What Is 8 Month Sleep Regression

What is 8 month sleep regression?

With your baby now at roughly 8 months, you may have thought you would never have to deal with sleep regression again, I certainly did. 8-month sleep regression can occur at any time between 6 to 10 months and usually it is linked to the rapid development of your baby at this age. After 6 months, things usually get better but the improvement can be temporary and towards the end of the first year, you may find yourself back at step one. According to research, babies at around 9 months of age tend to wake up more often during the night compared to those at 6 months. This problem can come unexpectedly for any parent as most of them expect their babies to sleep better as they become older. What is 8 month sleep regression? How do you tell if 8-month sleep regression has started with your baby?

  • He or she is fussier than usual about taking naps
  • The baby wakes up during the night regularly
  • Your little one is hungry more frequent than normal
  • Your baby is nearing a big milestone or has hit one recently such as walking, pulling up, standing up, starting solid foods, or crawling

How long does 8 month sleep regression last?

The fussy period usually lasts roughly 4 weeks but it is common for them to go for even 3 to 6 weeks. This is why you will hear about nine or ten-month-olds taking short naps or waking up in the middle of the night if not both. 6 weeks can feel like an eternity to a parent with an infant undergoing sleep regression, especially when you are not getting any sleep because of it. The 8-month sleep regression does not permanently affect how your baby sleeps in the same way 4-month sleep regression does.

Preparing for 8-month sleep regression can help you understand why it is happening, what to do about it, and how to get through it with your baby.

Causes of 8-month sleep regression

The causes of 8-month sleep regression are discussed further below to give you a better understanding of what is going on with your baby.

Physical milestones

There is a lot going on with your baby at 8 months. Sleep regressions are generally associated with your baby experiencing a growth spurt or learning a new skill. My son started crawling at 8 months which was also around the time when he went through his sleep regression. At around 8 to 10 months, your little one is rapidly becoming more active, pulling up on furniture, learning to crawl, and developing sign language or gross motor skills. The baby could also be expanding his or her social environment with outings and playgroups, experiencing social anxiety, increasing their communication abilities, eating more solids, and teething. This is a lot for your little one to handle because all these things require practice, energy, and time.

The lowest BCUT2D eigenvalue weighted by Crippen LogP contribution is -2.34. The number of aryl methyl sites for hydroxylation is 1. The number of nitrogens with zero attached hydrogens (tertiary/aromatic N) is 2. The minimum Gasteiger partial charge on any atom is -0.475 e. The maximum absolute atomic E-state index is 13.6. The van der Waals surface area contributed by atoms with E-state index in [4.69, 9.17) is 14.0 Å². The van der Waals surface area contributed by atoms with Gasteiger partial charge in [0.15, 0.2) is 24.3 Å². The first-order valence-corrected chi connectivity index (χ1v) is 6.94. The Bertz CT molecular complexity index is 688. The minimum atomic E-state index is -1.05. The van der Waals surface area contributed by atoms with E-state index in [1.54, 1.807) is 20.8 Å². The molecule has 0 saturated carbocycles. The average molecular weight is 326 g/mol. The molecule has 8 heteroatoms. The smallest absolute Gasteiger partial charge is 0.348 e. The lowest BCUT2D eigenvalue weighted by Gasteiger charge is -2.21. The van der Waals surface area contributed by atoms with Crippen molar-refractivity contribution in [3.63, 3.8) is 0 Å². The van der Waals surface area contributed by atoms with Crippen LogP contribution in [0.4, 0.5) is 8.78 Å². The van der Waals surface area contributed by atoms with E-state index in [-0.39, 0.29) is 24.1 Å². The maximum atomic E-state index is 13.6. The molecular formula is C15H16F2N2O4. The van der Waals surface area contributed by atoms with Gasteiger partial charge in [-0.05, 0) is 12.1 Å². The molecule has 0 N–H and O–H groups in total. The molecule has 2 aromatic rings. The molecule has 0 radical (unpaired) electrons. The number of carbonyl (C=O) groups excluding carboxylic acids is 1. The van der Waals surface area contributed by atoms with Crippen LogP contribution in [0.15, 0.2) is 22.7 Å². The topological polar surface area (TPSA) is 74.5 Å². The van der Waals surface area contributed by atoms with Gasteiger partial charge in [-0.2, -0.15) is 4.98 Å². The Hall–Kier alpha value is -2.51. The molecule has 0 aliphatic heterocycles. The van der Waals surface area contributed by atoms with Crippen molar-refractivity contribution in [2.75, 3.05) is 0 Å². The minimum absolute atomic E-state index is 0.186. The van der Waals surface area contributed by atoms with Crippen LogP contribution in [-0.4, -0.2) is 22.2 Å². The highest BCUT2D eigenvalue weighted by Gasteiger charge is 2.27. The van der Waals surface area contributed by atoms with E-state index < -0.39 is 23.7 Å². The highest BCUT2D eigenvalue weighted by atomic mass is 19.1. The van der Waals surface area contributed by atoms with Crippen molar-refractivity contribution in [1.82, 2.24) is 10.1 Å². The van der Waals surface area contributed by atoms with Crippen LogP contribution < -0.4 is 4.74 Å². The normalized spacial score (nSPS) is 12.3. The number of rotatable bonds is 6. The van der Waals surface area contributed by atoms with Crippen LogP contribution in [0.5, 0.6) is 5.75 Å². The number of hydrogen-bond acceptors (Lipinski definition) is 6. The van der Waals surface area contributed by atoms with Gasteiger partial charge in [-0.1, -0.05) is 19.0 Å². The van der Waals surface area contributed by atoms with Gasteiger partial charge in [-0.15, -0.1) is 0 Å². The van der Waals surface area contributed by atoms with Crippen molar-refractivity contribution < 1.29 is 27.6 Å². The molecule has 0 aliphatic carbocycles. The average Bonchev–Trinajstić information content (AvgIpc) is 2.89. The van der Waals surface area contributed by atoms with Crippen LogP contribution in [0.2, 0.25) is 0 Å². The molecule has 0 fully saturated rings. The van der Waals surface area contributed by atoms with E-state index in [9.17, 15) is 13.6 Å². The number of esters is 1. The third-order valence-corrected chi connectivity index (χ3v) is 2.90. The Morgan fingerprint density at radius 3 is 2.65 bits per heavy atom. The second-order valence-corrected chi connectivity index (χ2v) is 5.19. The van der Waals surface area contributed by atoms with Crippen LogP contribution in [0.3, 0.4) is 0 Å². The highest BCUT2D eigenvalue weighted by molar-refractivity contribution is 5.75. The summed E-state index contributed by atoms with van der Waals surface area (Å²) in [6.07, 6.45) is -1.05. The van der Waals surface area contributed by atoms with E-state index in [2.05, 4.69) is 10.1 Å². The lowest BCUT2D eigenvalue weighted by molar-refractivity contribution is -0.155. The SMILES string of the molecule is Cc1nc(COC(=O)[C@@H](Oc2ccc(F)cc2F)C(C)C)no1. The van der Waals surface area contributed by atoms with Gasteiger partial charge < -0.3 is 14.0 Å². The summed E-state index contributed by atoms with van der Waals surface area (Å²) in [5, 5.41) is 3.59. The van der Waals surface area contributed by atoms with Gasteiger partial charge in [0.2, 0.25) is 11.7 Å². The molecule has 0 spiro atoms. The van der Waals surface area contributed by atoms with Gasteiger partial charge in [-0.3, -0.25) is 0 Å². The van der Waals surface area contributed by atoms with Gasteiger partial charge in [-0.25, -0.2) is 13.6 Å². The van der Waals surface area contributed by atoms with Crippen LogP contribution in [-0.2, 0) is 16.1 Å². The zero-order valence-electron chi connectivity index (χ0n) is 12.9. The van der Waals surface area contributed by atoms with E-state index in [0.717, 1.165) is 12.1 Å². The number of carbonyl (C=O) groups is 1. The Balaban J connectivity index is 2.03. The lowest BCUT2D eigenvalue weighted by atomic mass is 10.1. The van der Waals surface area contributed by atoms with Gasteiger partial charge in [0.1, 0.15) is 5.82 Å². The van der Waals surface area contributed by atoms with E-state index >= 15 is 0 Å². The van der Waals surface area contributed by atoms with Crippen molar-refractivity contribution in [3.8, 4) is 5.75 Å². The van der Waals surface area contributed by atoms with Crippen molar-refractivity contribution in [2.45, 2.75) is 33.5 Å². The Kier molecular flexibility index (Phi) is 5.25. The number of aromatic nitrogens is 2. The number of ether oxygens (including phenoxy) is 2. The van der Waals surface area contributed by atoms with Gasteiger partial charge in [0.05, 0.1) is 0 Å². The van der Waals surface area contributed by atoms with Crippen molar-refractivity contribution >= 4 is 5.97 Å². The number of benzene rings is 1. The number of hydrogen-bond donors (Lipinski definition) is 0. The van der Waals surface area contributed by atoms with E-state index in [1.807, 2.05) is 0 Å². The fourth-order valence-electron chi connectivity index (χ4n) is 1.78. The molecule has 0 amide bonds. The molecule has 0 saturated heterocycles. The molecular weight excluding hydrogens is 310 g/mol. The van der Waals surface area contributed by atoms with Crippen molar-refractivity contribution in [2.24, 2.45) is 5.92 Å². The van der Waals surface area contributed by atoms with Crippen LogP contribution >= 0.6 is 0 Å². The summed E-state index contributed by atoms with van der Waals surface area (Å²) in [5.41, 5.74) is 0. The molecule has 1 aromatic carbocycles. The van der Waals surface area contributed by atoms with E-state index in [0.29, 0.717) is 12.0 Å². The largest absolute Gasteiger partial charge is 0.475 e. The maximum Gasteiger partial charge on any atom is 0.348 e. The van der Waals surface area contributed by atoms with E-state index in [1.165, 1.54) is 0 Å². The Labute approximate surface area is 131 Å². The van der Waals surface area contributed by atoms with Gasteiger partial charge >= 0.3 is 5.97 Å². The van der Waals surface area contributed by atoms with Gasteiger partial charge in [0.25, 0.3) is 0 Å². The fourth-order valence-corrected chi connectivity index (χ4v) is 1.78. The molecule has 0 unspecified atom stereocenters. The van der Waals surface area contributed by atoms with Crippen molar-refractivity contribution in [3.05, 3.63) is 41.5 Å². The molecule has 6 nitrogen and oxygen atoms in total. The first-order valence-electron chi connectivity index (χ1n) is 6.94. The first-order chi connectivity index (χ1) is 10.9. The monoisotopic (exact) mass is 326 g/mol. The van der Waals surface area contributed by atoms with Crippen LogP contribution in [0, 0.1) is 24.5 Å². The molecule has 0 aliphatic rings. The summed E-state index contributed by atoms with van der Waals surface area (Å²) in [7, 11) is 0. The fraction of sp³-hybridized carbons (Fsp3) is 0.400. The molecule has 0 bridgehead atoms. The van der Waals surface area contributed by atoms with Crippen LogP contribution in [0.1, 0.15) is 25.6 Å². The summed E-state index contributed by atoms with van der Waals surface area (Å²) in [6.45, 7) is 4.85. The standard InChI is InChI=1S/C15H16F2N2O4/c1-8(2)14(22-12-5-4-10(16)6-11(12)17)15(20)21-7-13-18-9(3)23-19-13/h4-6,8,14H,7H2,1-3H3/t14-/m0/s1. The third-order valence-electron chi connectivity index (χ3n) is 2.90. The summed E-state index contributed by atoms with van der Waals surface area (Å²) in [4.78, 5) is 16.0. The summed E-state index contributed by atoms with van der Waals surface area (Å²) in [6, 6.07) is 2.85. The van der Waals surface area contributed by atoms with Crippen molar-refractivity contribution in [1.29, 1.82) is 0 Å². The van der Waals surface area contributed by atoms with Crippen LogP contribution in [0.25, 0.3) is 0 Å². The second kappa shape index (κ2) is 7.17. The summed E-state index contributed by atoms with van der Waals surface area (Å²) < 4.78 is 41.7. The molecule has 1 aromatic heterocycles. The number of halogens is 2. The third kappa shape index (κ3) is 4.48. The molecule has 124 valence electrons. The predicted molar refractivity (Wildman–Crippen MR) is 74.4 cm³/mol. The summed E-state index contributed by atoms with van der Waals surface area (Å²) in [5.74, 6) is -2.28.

At times, your baby may decide to practice at 3 a.m. instead of sleeping. All the activity can wear him or her out faster causing them to become overtired more quickly. This makes your baby cranky at bedtime and prone to shortened naps and night waking. It is hard for your baby to learn to shut down the brain especially if he or she does not have any self-soothing skills. Such a baby requiring more help sleeping may start fighting back your efforts to soothe him or her. Your baby may feel stimulated instead and try showing you their new moves since you are present. If you find yourself spending more time rocking your baby to sleep then this could be your baby telling you he or she is ready to be going to sleep on their own. Your presence is possibly keeping your baby from falling asleep as much as you may think you are helping. In my case, I would find that 20 minutes of trying to rock my son to sleep would turn into 60 minutes without any success.

Mental development

When your baby gets to the 9-month mark, he or she will go through a phase of trying to do all kinds of new things. He or she will also start recognizing that specific people, animals, sensations, and objects belong together in categories and groups. This will affect all your baby’s senses and during this leap, he or she will start understanding the idea of object permanence. This means your baby will start understanding that an object is still there even if it is out of sight and this also means he or she will start experiencing separation anxiety.